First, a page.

The large majority of travel nursing jobs which you will find out there, are those that involve working in developing nations, third world countries or places where they are in drastic need of healthcare professionals. For those with an education in medicine, this provides a wonderful opportunity for you to travel, discover new and exciting places, and to be able to help out in areas of the world that require support.
Working in these conditions however, are something which will most definitely be a shock to the system and it is important that you understand what kind of thing you can expect, when working as a nurse in developing nations.
Lack of Equipment
Unfortunately for many countries and cities around the world, and in spite of the will and desire of the medical staff, there is a great shortage of equipment in many of the places where you may be a nurse. This lack of equipment is likely down a shortage of money and in truth, the only thing that you can do about it is learn to survive with what you have. For those with experience in first world nations, this can be frustrating and an unfortunate fact of life which you must live with.
Owing to the lack of equipment and the poor education that many people have in developing countries, illnesses and ailments which may be considered as small issues in your home country, could very well be life and death in a developing nation. One must prepare for the fact that some people will have awful consequences for even the most minor of diseases or health issues, and it can prove to be very frustrating for someone from a country which is better off.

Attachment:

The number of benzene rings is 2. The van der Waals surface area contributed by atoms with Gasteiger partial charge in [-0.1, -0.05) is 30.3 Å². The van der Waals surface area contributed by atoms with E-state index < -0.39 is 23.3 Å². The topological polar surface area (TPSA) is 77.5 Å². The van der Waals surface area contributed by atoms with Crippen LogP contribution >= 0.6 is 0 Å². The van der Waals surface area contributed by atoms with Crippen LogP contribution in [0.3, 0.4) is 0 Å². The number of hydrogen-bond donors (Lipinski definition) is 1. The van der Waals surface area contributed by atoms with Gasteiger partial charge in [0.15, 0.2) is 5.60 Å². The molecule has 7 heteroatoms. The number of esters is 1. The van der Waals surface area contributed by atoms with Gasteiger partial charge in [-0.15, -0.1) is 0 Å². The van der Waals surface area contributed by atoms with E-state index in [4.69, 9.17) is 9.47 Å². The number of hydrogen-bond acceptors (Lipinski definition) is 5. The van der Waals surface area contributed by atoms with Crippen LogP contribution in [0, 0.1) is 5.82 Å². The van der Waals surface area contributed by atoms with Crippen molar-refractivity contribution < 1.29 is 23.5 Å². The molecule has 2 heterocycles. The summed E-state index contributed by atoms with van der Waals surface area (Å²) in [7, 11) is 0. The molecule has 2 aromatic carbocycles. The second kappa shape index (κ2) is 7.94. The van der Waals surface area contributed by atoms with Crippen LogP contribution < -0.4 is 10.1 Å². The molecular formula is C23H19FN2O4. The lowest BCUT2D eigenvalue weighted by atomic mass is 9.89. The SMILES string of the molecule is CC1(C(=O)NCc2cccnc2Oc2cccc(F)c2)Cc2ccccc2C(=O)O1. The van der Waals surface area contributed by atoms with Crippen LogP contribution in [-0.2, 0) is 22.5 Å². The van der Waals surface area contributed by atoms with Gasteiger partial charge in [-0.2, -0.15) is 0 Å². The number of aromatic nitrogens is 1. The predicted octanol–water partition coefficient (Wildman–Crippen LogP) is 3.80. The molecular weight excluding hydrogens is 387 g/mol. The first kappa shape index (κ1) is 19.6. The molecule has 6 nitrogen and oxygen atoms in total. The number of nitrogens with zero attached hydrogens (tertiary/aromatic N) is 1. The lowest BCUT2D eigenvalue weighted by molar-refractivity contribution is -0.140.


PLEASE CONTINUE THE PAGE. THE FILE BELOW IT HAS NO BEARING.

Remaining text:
One of the most challenging things for many nurses working abroad is their inability to speak the local language, something which can often prove to an obstacle to giving the best care possible. IF you are heading away for a travel nurse position, it would be a very good idea that you at least learned the basics of the language which you will be exposed to, as well as learning some key medical terms so that you can better speak with your patient.
Whilst what you will be doing for this developing nation will be offering them a huge helping hand in terms of improving the lives of the citizens, you must anticipate some very sad moments. Medicine in general offers up these moments of sadness but none more so than when you are working in a developing nation or third world country. Whether it be the death of someone because they didn’t have the means to get to the hospital in time, a child losing family members or having to tell a parent that their child didn’t get the vaccine in time, there are many frustrating and heart-wrenching moments which you must prepare yourself for.